Denny Hamlin continues comeback with Coke 600 pole

Leave a comment

The previous track record at Charlotte Motor Speedway was shredded by eight drivers during tonight’s qualifying for the Coca-Cola 600, but it was Denny Hamlin who came away with the pole for Sunday night’s event with a speed of 195.624 miles per hour in the No. 11 Joe Gibbs Racing Toyota.

Hamlin earned his first pole since March at Auto Club Speedway. That same weekend, he sustained a compression fracture in one of his vertebra in a last-lap crash. The injury knocked him out of action until May 5 at Talladega and kept him from running a full race distance until the next event at Darlington.

To Hamlin, a win in the 600 would be, in his words, “the validation that [he’s] truly back,” and it would also be a major boost in his efforts to climb into this year’s Chase for the Sprint Cup.

“For me, it’s going to take some wins and some really good consistency throughout these summer months to put ourselves in position to have a chance at a championship,” said Hamlin. “That’s what we’re here for. Even these small victories though give me that confidence that I’m still capable, and I’m still able to do the job at 100 percent like I should be. Any kind of confidence booster for me — it’s always a plus on Sunday.”

Kurt Busch was second-quickest in the No. 78 Furniture Row Racing Chevrolet at 195.221 miles per hour. The former Cup champion felt that he didn’t quite run the best line through Turns 3 and 4 during his qualifying attempt and was hoping to catch a break. Hamlin, however, didn’t give it to him.

“It was incredible to watch as [Hamlin’s] car hugged the line in [Turns] 3 and 4 exactly liked you would watch cars back in the day, like when Jeff Gordon in the ‘90’s would hunt that white line,” said Busch. “It was awesome. You knew that would be a fast lap. So, I didn’t do my job, but my team is doing an incredible job with fast cars week in and week out.”

Matt Kenseth qualified third and will share an all-Toyota Row 2 with Mark Martin. Clint Bowyer and defending 600 winner Kasey Kahne will go off from Row 3, followed by Greg Biffle and Kyle Busch in Row 4 and Jamie McMurray and Ryan Newman in Row 5. Dale Earnhardt Jr. and last week’s All-Star Race winner Jimmie Johnson make up Row 6.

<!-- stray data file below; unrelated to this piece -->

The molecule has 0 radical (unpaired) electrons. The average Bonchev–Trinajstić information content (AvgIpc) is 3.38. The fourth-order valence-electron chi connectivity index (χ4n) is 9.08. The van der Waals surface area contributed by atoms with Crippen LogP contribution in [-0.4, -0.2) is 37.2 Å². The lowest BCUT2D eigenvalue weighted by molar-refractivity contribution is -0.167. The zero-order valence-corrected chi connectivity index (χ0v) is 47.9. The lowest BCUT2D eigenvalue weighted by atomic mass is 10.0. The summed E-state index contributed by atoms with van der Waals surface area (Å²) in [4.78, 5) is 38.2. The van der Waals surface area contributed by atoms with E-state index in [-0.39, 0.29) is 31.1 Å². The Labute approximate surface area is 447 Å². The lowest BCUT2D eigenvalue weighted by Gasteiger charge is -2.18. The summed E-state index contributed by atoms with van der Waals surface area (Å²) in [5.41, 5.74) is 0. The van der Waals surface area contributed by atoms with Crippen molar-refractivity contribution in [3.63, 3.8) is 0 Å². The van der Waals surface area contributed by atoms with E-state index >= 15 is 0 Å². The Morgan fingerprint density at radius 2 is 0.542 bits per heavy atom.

Neuville wins Rally Australia; Ogier takes FIA WRC title

Sebastien Ogier. Photo: Getty Images
Leave a comment

COFFS HARBOUR, Australia (AP) Belgium’s Thierry Neuville won Rally Australia by 22.5 seconds on Sunday as torrential rain added drama to the last day of the last race of the World Rally Championship season.

Neuville entered the final day with an almost 20 second advantage after inheriting the rally lead Saturday when his Hyundai teammate, defending champion Andreas Mikkelsen crashed and was forced to retire for the day.

His lead was halved by Jari-Matti Latvala early Sunday as monsoon-like rain made conditions treacherous on muddy forest stages on the New South Wales coast. The rain stopped on the short Wedding Bells stage where Neuville was almost 5 seconds quicker than his rivals, stretching his lead to 14.7 seconds entering the last stage.

COFFS HARBOUR, AUSTRALIA – NOVEMBER 17: Thierry Neuville of Belgium and Nicolas Gilsoul of Belgium compete in their Hyundai Motorsport WRT Hyundai i20 coupe WRC during Day One of the WRC Australia on November 17, 2017 in COFFS HARBOUR, Australia. (Photo by Massimo Bettiol/Getty Images)

That stage was full of incident. The driver’s door on Neuville’s Hyundai i20 coupe swung open in the middle of the stage and Neuville had to slam it closed as he approached a corner.

Latvala’s Toyota then crashed seconds from the end of the stage, allowing Estonia’s Ott Tanak, in a Ford, to take second place overall and New Zealalnd’s Haydon Paddon, in a Hyundai, to sneak into third.

Sebastian Ogier was fourth after winning the final, power stage but the Frenchman had already clinched his fifth world title before Rally Australia began. Neuville’s win was his fourth of the season, two more than Ogier, and was enough to give him second place in world drivers’ standings for the third time in five years.

Ogier owed his drivers’ title to his consistency: he retired only once and finished no worse than fifth all season.

Neuville admitted the last day was touch and go as the rain made some stages perilous, forcing the cancellation of the second to last stage.

“That was a hell of a ride,” Neuville said. “Really, really tricky conditions.

“I kept the car on the road but it was close sometimes. I knew I could make a difference but I had to be clever. You lose grip, you lose control and the car doesn’t respond to your input.”